#Tobacco lobby impeding Swiss public health policy progress
November 28, 2019
A new report by the Federal Commission for the Prevention of Tobacco Use has slammed Switzerland’s tobacco control measures, blaming heavy industry lobbying for watering down Swiss public health policies. It’s a problem that has left the country lagging behind on regulations, particularly regarding electronic cigarettes and other vaping or heated tobacco products, and prompting commission president Lucrezia Meier-Schatz to call for a ‘far more restrictive approach’ to policy in the future.
Perhaps it isn’t surprising that Switzerland is behind the times when it comes to tobacco control—industry titans Philip Morris International (PMI), British American Tobacco (BAT) and Japan Tobacco International (JTI) all have global or regional headquarters in the country. These firms employ thousands of people and – according to a 2017 report from KPMG – contribute $6.4bn annually to the Swiss economy. With so much at stake, little wonder, then, that the Swiss government is reluctant to upset the applecart.
Trailing the pack
To make matters worse, despite being the seat of the World Health Organisation (WHO), Switzerland has yet to ratify the WHO’s Framework Convention on Tobacco Control (FCTC), signed by the Swiss government in 2004 – signatories are granted a seat as observers to conferences without having to abide by the provisions. Fifteen years on, Switzerland shamefully remains one of only thirteen countries that have failed to implement the framework, among them tobacco-producing nations such as the United States and Argentina.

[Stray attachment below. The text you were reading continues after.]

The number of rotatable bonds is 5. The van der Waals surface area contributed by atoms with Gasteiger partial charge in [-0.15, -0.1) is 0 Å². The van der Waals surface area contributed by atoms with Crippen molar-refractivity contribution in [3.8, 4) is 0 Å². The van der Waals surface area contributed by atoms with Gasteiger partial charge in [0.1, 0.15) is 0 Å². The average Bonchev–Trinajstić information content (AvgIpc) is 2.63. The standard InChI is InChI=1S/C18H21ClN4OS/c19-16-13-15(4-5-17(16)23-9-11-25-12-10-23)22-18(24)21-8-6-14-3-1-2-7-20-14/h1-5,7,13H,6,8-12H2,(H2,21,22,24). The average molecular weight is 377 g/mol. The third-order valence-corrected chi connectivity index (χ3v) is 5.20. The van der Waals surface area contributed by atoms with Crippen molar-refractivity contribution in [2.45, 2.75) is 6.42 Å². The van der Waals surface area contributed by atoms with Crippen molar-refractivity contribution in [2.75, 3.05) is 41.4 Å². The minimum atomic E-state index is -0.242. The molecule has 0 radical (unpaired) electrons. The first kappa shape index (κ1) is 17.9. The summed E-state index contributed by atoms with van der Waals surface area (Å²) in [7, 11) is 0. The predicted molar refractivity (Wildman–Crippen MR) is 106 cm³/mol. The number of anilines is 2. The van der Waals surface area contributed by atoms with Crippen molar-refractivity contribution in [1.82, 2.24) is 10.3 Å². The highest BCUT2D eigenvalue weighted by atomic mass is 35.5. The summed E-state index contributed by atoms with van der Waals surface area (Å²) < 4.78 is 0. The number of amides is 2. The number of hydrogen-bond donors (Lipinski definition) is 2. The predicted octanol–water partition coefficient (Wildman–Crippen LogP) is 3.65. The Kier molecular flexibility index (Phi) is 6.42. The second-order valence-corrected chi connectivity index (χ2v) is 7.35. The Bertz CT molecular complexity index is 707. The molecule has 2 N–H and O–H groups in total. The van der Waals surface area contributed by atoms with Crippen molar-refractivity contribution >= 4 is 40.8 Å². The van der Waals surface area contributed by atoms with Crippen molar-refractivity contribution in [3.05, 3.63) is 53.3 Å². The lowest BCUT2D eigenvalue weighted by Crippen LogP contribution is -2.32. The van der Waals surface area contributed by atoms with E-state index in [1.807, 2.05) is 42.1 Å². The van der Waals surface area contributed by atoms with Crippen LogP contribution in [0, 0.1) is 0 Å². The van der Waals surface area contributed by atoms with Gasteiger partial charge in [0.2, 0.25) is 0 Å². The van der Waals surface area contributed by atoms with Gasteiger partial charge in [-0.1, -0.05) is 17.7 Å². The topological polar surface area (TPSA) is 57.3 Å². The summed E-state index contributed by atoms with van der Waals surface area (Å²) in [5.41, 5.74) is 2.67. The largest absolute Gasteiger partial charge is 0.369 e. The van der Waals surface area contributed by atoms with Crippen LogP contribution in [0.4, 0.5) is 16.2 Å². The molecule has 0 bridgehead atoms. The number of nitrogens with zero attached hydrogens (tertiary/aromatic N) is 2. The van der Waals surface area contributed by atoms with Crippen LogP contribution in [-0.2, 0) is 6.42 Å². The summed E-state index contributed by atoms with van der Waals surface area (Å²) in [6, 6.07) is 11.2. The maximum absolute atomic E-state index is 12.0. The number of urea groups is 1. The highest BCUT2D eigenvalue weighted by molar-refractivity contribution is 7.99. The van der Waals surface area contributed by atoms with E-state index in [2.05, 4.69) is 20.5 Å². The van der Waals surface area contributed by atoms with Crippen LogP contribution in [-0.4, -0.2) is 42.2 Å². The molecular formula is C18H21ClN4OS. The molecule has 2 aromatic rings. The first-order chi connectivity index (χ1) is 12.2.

The Swiss Parliament argues that it can only ratify international conventions once it has adapted its own national legislation to suit—something which requires the drafting of new bills which are then submitted to parliament for review. Problem is, a number of bills have already been drafted—only for them to fail to meet the conditions for ratification by parliamentarians who are sensitive to the tobacco industry’s contribution to their confederation’s economy.
Making matters far worse, Swiss lawmakers have actually been caught lobbying on behalf of PMI. A ‘Temps Present’ expose last year revealed that a number of parliamentarians were actively lobbying on behalf of tobacco companies—including PMI—looking to block or weaken treaty provisions. The Swiss government’s intransigence is all the more embarrassing as in October 2018 Geneva hosted two global tobacco treaty conferences during which delegates from 180 nations discussed measures to reduce smoking and to eradicate the illegal trade in tobacco products.
Subverting the supply chain
While Switzerland may be a particularly egregious example, the rest of Europe isn’t exactly on the front foot when honouring its FCTC commitments, either. A particular flashpoint has become the implementation of official systems – so-called track-and-trace schemes – designed to monitor every stage of the production and distribution of tobacco products. Countries are mandated to implement and manage such track-and-trace systems under the FCTC’s Protocol to Eliminate Trade in Tobacco Products (Protocol).